Indian Real Estate: Q2 2016-17

Friday, March 10th, 2017

We examine the quarterly House Price Index (HPI) for All India and for major cities that was released by the RBI via the Database on the Indian Economy (DBIE) to gauge trends in the Indian Real Estate market.

 

Indian Real Estate

 

In Q2 2016-17, Indian real estate continued to show the sluggish growth that we have observed in previous quarters. Even though we are far away from the the massive increases of prices that we saw in 2011-2013, according to the RBI data, real estate has still not seen an actual fall in prices. The trend is still positive, although it is increasing at a lower rate.

As explained in previous posts, it must be mentioned that the data does not capture the “black” component of real estate prices and may also be shifted upwards due to the fact that ready reckoner rates in cities have continued to increase. Keeping this in mind, the actual value of price change must be taken with a pinch of salt, but it is useful in showing that the trend in prices is down.

 

hpi-mumbai-q2-16-17
hpi-delhi-q2-16-17
hpi-bangalore-q2-16-17
hpi-chennai-q2-16-17
hpi-kolkata-q2-16-17
hpi-ahmedabad-q2-16-17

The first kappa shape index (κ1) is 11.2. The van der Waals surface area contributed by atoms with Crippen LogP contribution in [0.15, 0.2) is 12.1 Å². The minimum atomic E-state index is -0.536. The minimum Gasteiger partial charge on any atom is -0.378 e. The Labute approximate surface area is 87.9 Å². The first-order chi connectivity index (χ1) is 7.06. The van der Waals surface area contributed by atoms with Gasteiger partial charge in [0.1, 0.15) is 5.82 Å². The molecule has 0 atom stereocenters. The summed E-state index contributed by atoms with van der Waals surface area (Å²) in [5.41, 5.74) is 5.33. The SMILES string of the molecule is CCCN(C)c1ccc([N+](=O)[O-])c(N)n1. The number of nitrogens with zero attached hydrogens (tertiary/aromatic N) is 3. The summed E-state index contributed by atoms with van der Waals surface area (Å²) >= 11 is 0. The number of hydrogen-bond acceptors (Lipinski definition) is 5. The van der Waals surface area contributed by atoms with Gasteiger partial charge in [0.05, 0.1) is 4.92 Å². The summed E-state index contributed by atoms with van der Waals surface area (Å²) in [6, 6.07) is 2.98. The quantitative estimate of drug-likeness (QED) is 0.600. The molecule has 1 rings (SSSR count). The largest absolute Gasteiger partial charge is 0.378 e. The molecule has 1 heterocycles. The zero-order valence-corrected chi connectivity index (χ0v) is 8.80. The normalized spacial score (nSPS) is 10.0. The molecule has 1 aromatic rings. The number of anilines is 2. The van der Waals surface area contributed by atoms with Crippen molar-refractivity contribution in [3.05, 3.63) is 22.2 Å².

Most major metros showed some stability returning to prices in Q2 2016-17. This is a very healthy sign after almost five years of trending down. While it is unlikely that the real estate market will bounce back very sharply, owing to lack of affordability, it does mean that we are reaching an equilibrium point. A lot of speculative and investment demand has been moving out of the system and the market will start to reflect end user demand going forward.

 

hpi-jaipur-q2-16-17
hpi-kanpur-q2-16-17
hpi-kochi-q2-16-17
hpi-lucknow-q2-16-17

 

The smaller cities though are still showing correction in prices across the board. Jaipur is particularly acute, showing negative growth for a few quarters now. Kanpur and Kochi have also seen roughly flat growth while the trend in Lucknow is also down over the last few years.

The real estate sector is going through a number of structural changes. After the boom years, the industry has been consolidating for five years now. The government has also introduced a lot of new legislation such as RERA, GST and demonetisation, all with a view to clean up the sector. On the whole this is a very healthy correction and we will likely see a much more formal, transparent and efficient sector in the years to come.


About the author

Rishad is the founder of Kairos Capital. He started his career with Standard Chartered Wealth Management and has extensive experience in markets, particularly in terms of mutual funds and stocks.

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